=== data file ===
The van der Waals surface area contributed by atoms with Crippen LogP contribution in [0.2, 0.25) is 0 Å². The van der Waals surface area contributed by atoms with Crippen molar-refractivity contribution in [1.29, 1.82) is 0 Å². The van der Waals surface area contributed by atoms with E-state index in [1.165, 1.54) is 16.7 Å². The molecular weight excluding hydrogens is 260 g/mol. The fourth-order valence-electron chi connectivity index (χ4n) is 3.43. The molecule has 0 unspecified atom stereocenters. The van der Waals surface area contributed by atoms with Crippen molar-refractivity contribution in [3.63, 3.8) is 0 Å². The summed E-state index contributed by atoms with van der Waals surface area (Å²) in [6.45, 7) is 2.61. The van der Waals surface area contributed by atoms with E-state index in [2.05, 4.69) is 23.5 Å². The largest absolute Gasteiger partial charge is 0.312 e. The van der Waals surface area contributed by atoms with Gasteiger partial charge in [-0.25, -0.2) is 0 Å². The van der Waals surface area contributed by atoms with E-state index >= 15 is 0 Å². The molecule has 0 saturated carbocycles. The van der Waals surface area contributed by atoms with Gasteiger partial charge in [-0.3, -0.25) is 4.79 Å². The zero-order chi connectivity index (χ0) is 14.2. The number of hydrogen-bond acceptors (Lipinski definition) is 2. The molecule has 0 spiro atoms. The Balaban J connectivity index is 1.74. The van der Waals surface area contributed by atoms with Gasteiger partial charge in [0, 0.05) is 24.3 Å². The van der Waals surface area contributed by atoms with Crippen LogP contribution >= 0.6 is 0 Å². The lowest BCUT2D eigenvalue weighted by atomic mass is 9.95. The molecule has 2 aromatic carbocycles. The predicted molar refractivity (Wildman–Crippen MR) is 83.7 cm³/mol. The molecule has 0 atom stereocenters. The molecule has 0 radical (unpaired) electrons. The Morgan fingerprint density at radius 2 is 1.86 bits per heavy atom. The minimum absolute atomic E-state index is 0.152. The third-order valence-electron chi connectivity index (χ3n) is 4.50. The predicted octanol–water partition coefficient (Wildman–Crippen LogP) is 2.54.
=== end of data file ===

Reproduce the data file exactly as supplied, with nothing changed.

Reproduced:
The van der Waals surface area contributed by atoms with Crippen LogP contribution in [0.2, 0.25) is 0 Å². The van der Waals surface area contributed by atoms with Crippen molar-refractivity contribution in [1.29, 1.82) is 0 Å². The van der Waals surface area contributed by atoms with E-state index in [1.165, 1.54) is 16.7 Å². The molecular weight excluding hydrogens is 260 g/mol. The fourth-order valence-electron chi connectivity index (χ4n) is 3.43. The molecule has 0 unspecified atom stereocenters. The van der Waals surface area contributed by atoms with Crippen molar-refractivity contribution in [3.63, 3.8) is 0 Å². The summed E-state index contributed by atoms with van der Waals surface area (Å²) in [6.45, 7) is 2.61. The van der Waals surface area contributed by atoms with E-state index in [2.05, 4.69) is 23.5 Å². The largest absolute Gasteiger partial charge is 0.312 e. The van der Waals surface area contributed by atoms with Gasteiger partial charge in [-0.25, -0.2) is 0 Å². The van der Waals surface area contributed by atoms with E-state index >= 15 is 0 Å². The molecule has 0 saturated carbocycles. The van der Waals surface area contributed by atoms with Gasteiger partial charge in [-0.3, -0.25) is 4.79 Å². The zero-order chi connectivity index (χ0) is 14.2. The number of hydrogen-bond acceptors (Lipinski definition) is 2. The molecule has 0 spiro atoms. The Balaban J connectivity index is 1.74. The van der Waals surface area contributed by atoms with Gasteiger partial charge in [0, 0.05) is 24.3 Å². The van der Waals surface area contributed by atoms with Crippen LogP contribution >= 0.6 is 0 Å². The lowest BCUT2D eigenvalue weighted by atomic mass is 9.95. The molecule has 2 aromatic carbocycles. The predicted molar refractivity (Wildman–Crippen MR) is 83.7 cm³/mol. The molecule has 0 atom stereocenters. The molecule has 0 radical (unpaired) electrons. The Morgan fingerprint density at radius 2 is 1.86 bits per heavy atom. The minimum absolute atomic E-state index is 0.152. The third-order valence-electron chi connectivity index (χ3n) is 4.50. The predicted octanol–water partition coefficient (Wildman–Crippen LogP) is 2.54.